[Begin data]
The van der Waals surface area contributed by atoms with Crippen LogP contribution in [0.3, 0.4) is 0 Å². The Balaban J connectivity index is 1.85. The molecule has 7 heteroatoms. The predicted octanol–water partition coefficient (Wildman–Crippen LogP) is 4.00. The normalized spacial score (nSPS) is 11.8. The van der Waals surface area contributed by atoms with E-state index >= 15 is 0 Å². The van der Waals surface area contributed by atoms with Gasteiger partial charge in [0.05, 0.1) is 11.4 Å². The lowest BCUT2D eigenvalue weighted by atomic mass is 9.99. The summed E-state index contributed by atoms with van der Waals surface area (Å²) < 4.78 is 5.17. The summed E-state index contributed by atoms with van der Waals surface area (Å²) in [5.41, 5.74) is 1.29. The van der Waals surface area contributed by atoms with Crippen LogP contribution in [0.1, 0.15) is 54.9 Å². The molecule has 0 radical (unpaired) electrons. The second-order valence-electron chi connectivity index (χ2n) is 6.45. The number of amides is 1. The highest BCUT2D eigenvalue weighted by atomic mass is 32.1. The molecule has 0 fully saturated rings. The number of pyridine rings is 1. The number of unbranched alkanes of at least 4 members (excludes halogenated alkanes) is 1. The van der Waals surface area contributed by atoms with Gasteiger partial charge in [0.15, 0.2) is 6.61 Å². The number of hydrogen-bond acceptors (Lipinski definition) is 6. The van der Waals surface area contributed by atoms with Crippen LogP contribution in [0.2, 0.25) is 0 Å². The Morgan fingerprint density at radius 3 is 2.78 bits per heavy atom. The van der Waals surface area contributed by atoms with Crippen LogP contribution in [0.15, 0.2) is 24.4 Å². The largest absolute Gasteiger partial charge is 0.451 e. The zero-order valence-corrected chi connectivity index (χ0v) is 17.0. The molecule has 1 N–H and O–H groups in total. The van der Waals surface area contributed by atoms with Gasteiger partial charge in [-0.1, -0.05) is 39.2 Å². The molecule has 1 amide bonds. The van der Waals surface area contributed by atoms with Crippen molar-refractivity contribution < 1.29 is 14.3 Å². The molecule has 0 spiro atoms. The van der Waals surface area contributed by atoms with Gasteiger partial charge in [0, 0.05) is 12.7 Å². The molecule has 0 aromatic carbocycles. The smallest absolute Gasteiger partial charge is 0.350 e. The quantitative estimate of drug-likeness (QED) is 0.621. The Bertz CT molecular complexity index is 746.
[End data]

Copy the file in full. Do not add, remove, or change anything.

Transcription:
The van der Waals surface area contributed by atoms with Crippen LogP contribution in [0.3, 0.4) is 0 Å². The Balaban J connectivity index is 1.85. The molecule has 7 heteroatoms. The predicted octanol–water partition coefficient (Wildman–Crippen LogP) is 4.00. The normalized spacial score (nSPS) is 11.8. The van der Waals surface area contributed by atoms with E-state index >= 15 is 0 Å². The van der Waals surface area contributed by atoms with Gasteiger partial charge in [0.05, 0.1) is 11.4 Å². The lowest BCUT2D eigenvalue weighted by atomic mass is 9.99. The summed E-state index contributed by atoms with van der Waals surface area (Å²) < 4.78 is 5.17. The summed E-state index contributed by atoms with van der Waals surface area (Å²) in [5.41, 5.74) is 1.29. The van der Waals surface area contributed by atoms with Crippen LogP contribution in [0.1, 0.15) is 54.9 Å². The molecule has 0 radical (unpaired) electrons. The second-order valence-electron chi connectivity index (χ2n) is 6.45. The number of amides is 1. The highest BCUT2D eigenvalue weighted by atomic mass is 32.1. The molecule has 0 fully saturated rings. The number of pyridine rings is 1. The number of unbranched alkanes of at least 4 members (excludes halogenated alkanes) is 1. The van der Waals surface area contributed by atoms with Gasteiger partial charge in [0.15, 0.2) is 6.61 Å². The number of hydrogen-bond acceptors (Lipinski definition) is 6. The van der Waals surface area contributed by atoms with Crippen LogP contribution in [0.2, 0.25) is 0 Å². The Morgan fingerprint density at radius 3 is 2.78 bits per heavy atom. The van der Waals surface area contributed by atoms with Crippen LogP contribution in [0.15, 0.2) is 24.4 Å². The largest absolute Gasteiger partial charge is 0.451 e. The zero-order valence-corrected chi connectivity index (χ0v) is 17.0. The molecule has 1 N–H and O–H groups in total. The van der Waals surface area contributed by atoms with Gasteiger partial charge in [-0.1, -0.05) is 39.2 Å². The molecule has 1 amide bonds. The van der Waals surface area contributed by atoms with Crippen molar-refractivity contribution < 1.29 is 14.3 Å². The molecule has 0 spiro atoms. The van der Waals surface area contributed by atoms with Gasteiger partial charge in [0, 0.05) is 12.7 Å². The molecule has 0 aromatic carbocycles. The smallest absolute Gasteiger partial charge is 0.350 e. The quantitative estimate of drug-likeness (QED) is 0.621. The Bertz CT molecular complexity index is 746.